Generally loose leaf tea is of better quality than tea sold in tea bags, especially reagarding cheap tea bags, which contain mostly tea dust and tea fannings resulting from the tea leafs processing. However, there are many good quality tea bags which use either tea sourced from cut loose tea leasf instead of the byproducts of the tea industry and some top quality brands that even sell tea bags containing full tea leaves. I usually advise loose leaf tea for heavier tea drinkers as the tea sold in this fashion is hermetically sealed until use, unlike tea bags which can lose flavour and absorb smells very easily.

A common habit, even at speciality stores, is to open the tea container and give it to the client to smell. This is not hygienic at all and should be avoided. In this regard hermetically sealed tea bags can better preserve their flavour than frequently opened tea containers. If you can afford good quality tight containers or are a rather heavy consumer of loose leaf tea this shouldn’t however pose as big as a problem.

An advantage of brewing loose leaf tea is that you can see the beauty of the leafs unfold in hot water, admire how they look like before and after brewing and how they smell. You can also play with the amount of tea you wish to brew making it lighter or stonger. When using tea bags you can play with the flavour only by modulating either the water temperature or the infusion time.

When brewing loose leaf it implies you to have more specialized tea paraphernalia and time. Usually people more inclined to loose leaf teas invest more time in tea education and look for the perfect cup.

Tea bags are normally of a lower quality when comparing to loose, hermetically sealed tea.

Regarding tea bags a lot of debate has been made about the type of tea bag. Many advocate that the pyramidal tea bags are the best as they allow more room for the leaves to expand. While some say this is more of a marketing stategy, there are a few scientific reports regarding the loose leaf vs. tea bag “battle”. A recent study compared single, double and circular tea bags with loose leaf tea. What was found was that indeed leaf swealling is higher for loose leaf, followed by double chamber tea bags, single tea bags and circular tea bags. In another study, researchers found that, althought the kinetics of goodies, i.e., polyphenol content had a faster release time in tea leafs, and independent of infusion time, when adressing tea bags, the polyphenol content was dependent on the infusion time, probably due to the swelling rates verified by the comparing research group. At the end of the day, it all boils down to tea quality.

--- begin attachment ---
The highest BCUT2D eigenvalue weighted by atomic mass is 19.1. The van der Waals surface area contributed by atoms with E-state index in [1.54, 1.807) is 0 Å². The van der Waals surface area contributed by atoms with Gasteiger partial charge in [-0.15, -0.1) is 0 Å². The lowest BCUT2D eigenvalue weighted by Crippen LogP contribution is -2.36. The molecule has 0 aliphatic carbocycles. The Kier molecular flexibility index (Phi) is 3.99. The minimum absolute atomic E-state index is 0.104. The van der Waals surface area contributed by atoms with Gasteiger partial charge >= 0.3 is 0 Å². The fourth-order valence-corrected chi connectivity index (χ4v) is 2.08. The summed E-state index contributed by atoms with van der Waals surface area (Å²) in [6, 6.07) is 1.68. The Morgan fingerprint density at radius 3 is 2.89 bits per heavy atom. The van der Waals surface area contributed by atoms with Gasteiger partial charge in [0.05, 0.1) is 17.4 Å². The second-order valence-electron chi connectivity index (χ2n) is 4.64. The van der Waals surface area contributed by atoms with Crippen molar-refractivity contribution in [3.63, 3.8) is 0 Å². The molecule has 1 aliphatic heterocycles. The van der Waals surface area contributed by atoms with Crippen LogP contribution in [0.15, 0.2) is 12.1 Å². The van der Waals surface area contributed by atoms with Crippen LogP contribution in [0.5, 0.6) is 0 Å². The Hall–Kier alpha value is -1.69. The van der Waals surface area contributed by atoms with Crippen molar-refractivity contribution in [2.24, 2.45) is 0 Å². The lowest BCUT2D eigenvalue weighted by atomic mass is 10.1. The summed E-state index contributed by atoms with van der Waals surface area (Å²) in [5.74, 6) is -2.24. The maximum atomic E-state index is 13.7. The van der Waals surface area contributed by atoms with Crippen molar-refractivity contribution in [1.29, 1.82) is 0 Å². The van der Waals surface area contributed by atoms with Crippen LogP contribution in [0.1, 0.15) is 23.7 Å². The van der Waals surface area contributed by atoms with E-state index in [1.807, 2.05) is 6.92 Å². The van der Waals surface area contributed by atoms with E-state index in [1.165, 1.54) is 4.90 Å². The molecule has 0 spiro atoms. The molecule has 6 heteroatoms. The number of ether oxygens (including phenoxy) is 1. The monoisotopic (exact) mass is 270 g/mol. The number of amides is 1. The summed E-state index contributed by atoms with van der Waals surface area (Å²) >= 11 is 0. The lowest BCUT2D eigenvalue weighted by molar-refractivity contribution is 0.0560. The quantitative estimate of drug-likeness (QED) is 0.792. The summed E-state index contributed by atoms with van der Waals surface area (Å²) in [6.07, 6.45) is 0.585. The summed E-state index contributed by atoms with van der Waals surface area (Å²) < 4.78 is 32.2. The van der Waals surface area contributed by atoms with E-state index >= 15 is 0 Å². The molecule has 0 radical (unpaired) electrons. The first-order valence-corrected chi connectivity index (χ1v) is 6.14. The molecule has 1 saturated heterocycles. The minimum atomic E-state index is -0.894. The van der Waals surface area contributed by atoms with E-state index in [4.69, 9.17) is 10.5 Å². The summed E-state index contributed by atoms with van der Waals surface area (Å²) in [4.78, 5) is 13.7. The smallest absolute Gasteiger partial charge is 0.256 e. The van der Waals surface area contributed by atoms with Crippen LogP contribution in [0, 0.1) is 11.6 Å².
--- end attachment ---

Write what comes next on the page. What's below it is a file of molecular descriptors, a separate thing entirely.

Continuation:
Would you rather have low quality loose leaf tea or good quality bagged tea? Common sense is always the key? What is you way of brewing tea?

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Sources

J Food Sci Technol. 2017 Jul;54(8):2474-2484. doi: 10.1007/s13197-017-2690-9. Epub 2017 May 18. “Swelling and infusion of tea in tea bags.”
Avicenna J Phytomed. 2016 May-Jun;6(3):313-21. “Effect of different brewing times on antioxidant activity and polyphenol content of loosely packed and bagged black teas (Camellia sinensis L.).”

Take a few minutes to search in yeast commercial suppliers catalogs and you will quickly find out the large number of different strains that are available for brewing beer and other beverages. Brewing yeast species were initially isolated from nature and later also domesticated in different parts of the world under different environments, which resulted in a variety of yeast strains with great physiological differences. The invention of the microscope had a key role on the initial identification and characterization of the different strains. Nowadays, the continuous development of microbiological and genetic tools along with new analytical techniques has contributed to a deeper understanding of the specific capabilities and limitations of each strain, as well as for the identification of novel yeast types.